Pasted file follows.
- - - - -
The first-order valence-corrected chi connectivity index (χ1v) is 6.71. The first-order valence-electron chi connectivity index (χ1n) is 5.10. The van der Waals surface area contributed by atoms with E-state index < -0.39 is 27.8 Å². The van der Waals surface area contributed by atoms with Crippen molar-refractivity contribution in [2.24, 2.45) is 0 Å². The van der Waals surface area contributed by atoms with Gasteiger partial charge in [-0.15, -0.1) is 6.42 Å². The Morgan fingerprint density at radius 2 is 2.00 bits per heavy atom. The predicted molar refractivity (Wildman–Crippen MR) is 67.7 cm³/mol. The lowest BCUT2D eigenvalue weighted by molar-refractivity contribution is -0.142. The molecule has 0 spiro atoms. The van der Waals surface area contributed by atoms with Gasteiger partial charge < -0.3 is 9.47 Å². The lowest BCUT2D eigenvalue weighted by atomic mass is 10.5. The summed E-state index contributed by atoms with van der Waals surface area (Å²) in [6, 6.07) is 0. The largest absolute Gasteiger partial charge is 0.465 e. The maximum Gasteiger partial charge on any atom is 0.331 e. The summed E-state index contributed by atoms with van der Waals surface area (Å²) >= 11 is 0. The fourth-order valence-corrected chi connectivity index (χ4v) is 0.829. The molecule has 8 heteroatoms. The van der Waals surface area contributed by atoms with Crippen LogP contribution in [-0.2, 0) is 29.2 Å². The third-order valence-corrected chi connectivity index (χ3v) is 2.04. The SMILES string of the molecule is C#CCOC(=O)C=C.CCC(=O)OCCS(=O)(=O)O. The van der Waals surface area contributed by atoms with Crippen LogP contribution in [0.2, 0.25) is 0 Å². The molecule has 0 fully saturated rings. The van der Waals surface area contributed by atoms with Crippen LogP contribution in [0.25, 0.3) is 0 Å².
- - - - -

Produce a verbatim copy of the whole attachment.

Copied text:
The first-order valence-corrected chi connectivity index (χ1v) is 6.71. The first-order valence-electron chi connectivity index (χ1n) is 5.10. The van der Waals surface area contributed by atoms with E-state index < -0.39 is 27.8 Å². The van der Waals surface area contributed by atoms with Crippen molar-refractivity contribution in [2.24, 2.45) is 0 Å². The van der Waals surface area contributed by atoms with Gasteiger partial charge in [-0.15, -0.1) is 6.42 Å². The Morgan fingerprint density at radius 2 is 2.00 bits per heavy atom. The predicted molar refractivity (Wildman–Crippen MR) is 67.7 cm³/mol. The lowest BCUT2D eigenvalue weighted by molar-refractivity contribution is -0.142. The molecule has 0 spiro atoms. The van der Waals surface area contributed by atoms with Gasteiger partial charge < -0.3 is 9.47 Å². The lowest BCUT2D eigenvalue weighted by atomic mass is 10.5. The summed E-state index contributed by atoms with van der Waals surface area (Å²) in [6, 6.07) is 0. The largest absolute Gasteiger partial charge is 0.465 e. The maximum Gasteiger partial charge on any atom is 0.331 e. The summed E-state index contributed by atoms with van der Waals surface area (Å²) >= 11 is 0. The fourth-order valence-corrected chi connectivity index (χ4v) is 0.829. The molecule has 8 heteroatoms. The van der Waals surface area contributed by atoms with Crippen LogP contribution in [-0.2, 0) is 29.2 Å². The third-order valence-corrected chi connectivity index (χ3v) is 2.04. The SMILES string of the molecule is C#CCOC(=O)C=C.CCC(=O)OCCS(=O)(=O)O. The van der Waals surface area contributed by atoms with Crippen LogP contribution in [0.2, 0.25) is 0 Å². The molecule has 0 fully saturated rings. The van der Waals surface area contributed by atoms with Crippen LogP contribution in [0.25, 0.3) is 0 Å².